Gateway to Flash Village Hall

About Flash

Flash, whose name means a swamp, is the highest village in Britain, being some 1518 ft above sea level. Going back into history, Flash had at least five houses in 1597, had three inns and three shops in 1817. The local church of St. Paul’s was built starting in 1743, its graveyard contains graves dating back to at least 1791.   There was a village post office by 1904.  In 2020 there were still no signs of a swamp!

During the 18th century the area was settled by pedlars and hawkers who, like the landscape were rough characters.  This gave Flash a reputation as a wild place where counterfeit money was made and outlawed practices were continued. Prize fighting was one such, which was still held at Flash for some years after it had been made illegal. The village’s proximity to three county boundaries helped – when the police came, the ring was simply moved to another county!

When Sir George Crewe (conservative politician) first visited Quarnford in 1819/1820 it appeared to him as ‘the very end of the civilised world’, and Flash village was ‘dirty, and bore marks principally of Poverty, Sloth, and Ignorance’.

Although the village historically was almost an outpost due to its relative isolation and small economic significance, it is situated in some of the most picturesque and unspoilt areas of the English countryside.

Quarnford is the civil parish containing Flash and other hamlets. According to the 2001 census it had a population of 244, reducing marginally to 242 at the 2011 census. The village is in the Peak District National Park.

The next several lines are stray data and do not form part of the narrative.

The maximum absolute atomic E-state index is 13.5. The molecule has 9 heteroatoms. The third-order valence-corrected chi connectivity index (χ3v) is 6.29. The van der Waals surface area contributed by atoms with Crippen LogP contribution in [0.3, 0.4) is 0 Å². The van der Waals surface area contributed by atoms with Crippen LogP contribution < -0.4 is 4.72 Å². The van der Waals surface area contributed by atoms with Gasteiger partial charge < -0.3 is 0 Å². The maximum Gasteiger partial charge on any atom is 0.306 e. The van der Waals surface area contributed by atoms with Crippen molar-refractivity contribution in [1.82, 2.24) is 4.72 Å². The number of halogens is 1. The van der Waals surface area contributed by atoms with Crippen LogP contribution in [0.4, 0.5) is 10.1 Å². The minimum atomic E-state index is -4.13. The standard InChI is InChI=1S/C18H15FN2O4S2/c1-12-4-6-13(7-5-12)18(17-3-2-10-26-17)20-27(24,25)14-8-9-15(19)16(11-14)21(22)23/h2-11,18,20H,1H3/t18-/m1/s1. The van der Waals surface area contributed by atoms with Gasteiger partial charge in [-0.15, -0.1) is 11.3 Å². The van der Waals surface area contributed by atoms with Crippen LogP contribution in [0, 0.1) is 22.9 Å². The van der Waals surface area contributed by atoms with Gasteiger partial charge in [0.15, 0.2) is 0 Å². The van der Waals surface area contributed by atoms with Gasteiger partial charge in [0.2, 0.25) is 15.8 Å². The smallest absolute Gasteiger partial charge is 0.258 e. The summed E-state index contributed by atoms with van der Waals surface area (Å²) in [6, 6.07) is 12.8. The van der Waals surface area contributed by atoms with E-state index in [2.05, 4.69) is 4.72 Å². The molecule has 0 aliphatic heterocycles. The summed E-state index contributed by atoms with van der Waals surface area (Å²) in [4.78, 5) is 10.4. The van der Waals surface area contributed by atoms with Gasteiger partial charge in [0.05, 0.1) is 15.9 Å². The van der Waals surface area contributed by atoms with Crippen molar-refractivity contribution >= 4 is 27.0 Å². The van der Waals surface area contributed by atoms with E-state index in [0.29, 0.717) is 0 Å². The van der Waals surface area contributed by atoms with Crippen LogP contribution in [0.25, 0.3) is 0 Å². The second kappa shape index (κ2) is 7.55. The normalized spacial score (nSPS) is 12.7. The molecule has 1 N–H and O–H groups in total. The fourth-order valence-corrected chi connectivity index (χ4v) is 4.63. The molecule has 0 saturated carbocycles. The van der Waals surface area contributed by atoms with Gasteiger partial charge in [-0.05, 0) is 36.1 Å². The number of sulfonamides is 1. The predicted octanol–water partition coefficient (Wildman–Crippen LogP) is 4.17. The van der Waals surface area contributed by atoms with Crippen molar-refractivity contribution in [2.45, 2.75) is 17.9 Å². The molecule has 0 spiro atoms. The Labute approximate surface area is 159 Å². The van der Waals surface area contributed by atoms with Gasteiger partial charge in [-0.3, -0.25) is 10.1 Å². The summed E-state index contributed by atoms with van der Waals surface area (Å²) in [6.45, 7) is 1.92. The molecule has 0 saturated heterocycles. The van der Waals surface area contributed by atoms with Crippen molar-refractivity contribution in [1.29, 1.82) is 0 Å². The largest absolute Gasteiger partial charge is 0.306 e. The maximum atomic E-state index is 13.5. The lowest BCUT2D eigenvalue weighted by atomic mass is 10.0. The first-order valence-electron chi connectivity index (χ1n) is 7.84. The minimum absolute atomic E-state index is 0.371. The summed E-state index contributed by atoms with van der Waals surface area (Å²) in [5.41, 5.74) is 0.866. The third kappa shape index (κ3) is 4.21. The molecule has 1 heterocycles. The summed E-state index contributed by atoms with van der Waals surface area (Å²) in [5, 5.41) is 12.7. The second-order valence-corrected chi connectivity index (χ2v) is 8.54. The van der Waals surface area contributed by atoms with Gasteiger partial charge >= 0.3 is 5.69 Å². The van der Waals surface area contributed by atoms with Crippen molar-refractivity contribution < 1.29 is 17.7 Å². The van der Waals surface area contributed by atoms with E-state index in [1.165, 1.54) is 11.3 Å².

The name Quarnford, recorded in 1227, is derived from Old English cweorn, a quern or millstone. The ford was probably over the Dane near Manor Farm, and the name may refer to a stopping place on a route for the carriage of millstone.

Things to do


Cycling – oh Dr. Beeching!

Dr Beeching, was a physicist and engineer who for a short but very notable time was chairman of British Railways. He became a household name in Britain in the early 1960s for his report The Reshaping of British Railways, commonly referred to as “The Beeching Report”, which led to far-reaching changes in the railway network, popularly known as “the Beeching Axe”.

As a result of the report, just over 4,000 miles were removed from the system on cost and efficiency grounds, leaving Britain with 13,721 miles of railway lines in 1966. A further 2,000 miles (3,200 km) were lost by the end of the 1960s.

The plus side of this legacy is that many a mile of disused railway line has slowly been reopened as nicely undulating cycle paths!  There are at least 4 such cycle paths near to Axe Edge Green Farm, each has cycle hire facilities as well as opportunities for refreshments en-route.

High Peak Trail
Grade: Easy. The High Peak Trail is one of the quieter former railway trails to cycle in the Peak District National Park. The trail is a traffic free 17.5 miles in length, and runs from the High Peak Junction, near Cromford to Dowlow just south of Buxton.

The trail follows the route of the former Cromford and High Peak Railway, which was built between 1825 -1830, and was one of the world’s first long-distance railway lines. Although the end of the trail at the High Peak Junction is worthy of a visit, be warned that many visitors start their journey from slightly further along the trail, such as from nearby Middleton Top, to avoid the steep 1 in 8 climb out of High Peak Junction. From here the trail is easy going right until the end.